A 63-year-old white male presented to the Advanced Care Ocular Disease Service at SCO post-surgery for a left occipital craniotomy due to a falcotentorial meningioma near the pineal region two months prior. Immediately following the surgery, the patient complained of right-sided visual field loss, which had mostly returned by the time of the examination. He was concerned about driving again and was instructed to get an evaluation by his neurosurgeon. He was taking only two medications (allopurinol and bupropion HCl) and was otherwise healthy. His visual acuity was 20/20 OD, OS and OU, and his pupils were equal, round and reactive to light with no APD. Confrontation fields showed mild constriction on the right side OU. Out of caution, OCTs of the macula and optic nerve were completed and found to be normal. A 24-2 SITA Fast visual field showed a right homonymous hemianopsia that was denser superiorly, with macular sparing inferiorly, but not absolute. One thing to note was that the fixation losses OD and OS were quite high. The patient was counseled on the field loss and educated on and referred for vision therapy.

He reported several weeks later to the Vision Therapy and Rehabilitation Service with the same complaints as in the previous exam, with no improvement. The patient did not complain of diplopia, trouble with bumping into things on the right side or issues with balance. The chair skills were the same, including acuity and pupils. The fields by confrontation showed only right-sided constriction. A kinetic field on the Octopus using a III 4e target at 5°/sec showed slight constriction on the right side in both eyes: approximately 10% and 15% constricted in the right and left eyes, respectively.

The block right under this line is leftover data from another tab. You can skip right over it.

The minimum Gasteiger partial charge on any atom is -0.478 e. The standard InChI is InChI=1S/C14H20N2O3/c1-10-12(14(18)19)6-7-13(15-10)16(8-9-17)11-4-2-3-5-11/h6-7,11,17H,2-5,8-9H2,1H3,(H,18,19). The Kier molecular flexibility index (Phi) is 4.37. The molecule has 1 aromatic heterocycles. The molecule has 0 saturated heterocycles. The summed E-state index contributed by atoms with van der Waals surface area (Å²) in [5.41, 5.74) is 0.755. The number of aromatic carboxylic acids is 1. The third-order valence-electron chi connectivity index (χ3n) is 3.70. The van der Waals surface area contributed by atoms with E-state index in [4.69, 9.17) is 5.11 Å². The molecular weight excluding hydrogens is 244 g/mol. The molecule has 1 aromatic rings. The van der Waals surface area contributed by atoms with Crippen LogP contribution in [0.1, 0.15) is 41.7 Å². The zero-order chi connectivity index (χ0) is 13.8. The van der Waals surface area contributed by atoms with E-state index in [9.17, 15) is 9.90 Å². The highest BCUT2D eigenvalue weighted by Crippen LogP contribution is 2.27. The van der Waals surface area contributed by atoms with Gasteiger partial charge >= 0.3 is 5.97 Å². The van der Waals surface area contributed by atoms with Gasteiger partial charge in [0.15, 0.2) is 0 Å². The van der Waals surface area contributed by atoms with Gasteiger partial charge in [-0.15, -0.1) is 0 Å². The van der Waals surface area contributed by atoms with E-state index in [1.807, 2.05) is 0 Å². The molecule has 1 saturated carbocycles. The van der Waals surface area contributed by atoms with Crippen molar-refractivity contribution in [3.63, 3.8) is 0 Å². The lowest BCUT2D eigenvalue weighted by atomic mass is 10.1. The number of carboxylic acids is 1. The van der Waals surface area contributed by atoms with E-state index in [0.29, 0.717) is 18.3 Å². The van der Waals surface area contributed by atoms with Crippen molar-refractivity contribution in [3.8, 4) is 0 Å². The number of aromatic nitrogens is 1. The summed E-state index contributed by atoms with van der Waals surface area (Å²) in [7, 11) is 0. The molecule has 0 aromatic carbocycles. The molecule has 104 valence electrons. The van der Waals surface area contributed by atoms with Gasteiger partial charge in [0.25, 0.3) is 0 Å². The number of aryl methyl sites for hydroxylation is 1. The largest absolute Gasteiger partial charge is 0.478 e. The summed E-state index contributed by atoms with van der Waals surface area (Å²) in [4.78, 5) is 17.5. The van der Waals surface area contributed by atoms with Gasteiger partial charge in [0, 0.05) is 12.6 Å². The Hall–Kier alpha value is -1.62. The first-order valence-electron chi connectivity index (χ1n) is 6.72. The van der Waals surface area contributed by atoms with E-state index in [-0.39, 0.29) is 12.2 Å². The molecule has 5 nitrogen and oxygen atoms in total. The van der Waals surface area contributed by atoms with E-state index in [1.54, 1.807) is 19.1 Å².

24-2 Humphrey visual fields showing non-absolute, right homonymous hemianopsia, denser superiorly with macular sparing inferiorly.

24-2 Humphrey visual fields showing non-absolute, right homonymous hemianopsia, denser superiorly with macular sparing inferiorly. Click image to enlarge.

Based on the kinetic visual field and the patient’s minimal complaints, it was determined that vision therapy would be the best treatment option to assist him in learning some basic scanning concepts into far-right gaze, as well as to improve his visual attention to that side. Keep in mind that his ultimate goal was to get back behind the wheel. The plan was for the patient to complete 10 vision therapy sessions and then reassess his readiness for a driving evaluation by a specialized occupational therapist. 

The therapy focused on peripheral attention and awareness and incorporated both free-space and computer-based activities. As with any therapy activity, feedback is crucial. The patient must know how they are performing so they can make adjustments and learn. Any opportunity to employ the other senses, particularly auditory and tactile, will assist the patient in creating new neurological pathways. 

After 10 sessions, the patient’s kinetic field showed slight improvement, and he was asymptomatic. He was referred for driving evaluation and was thrilled when he passed with flying colors.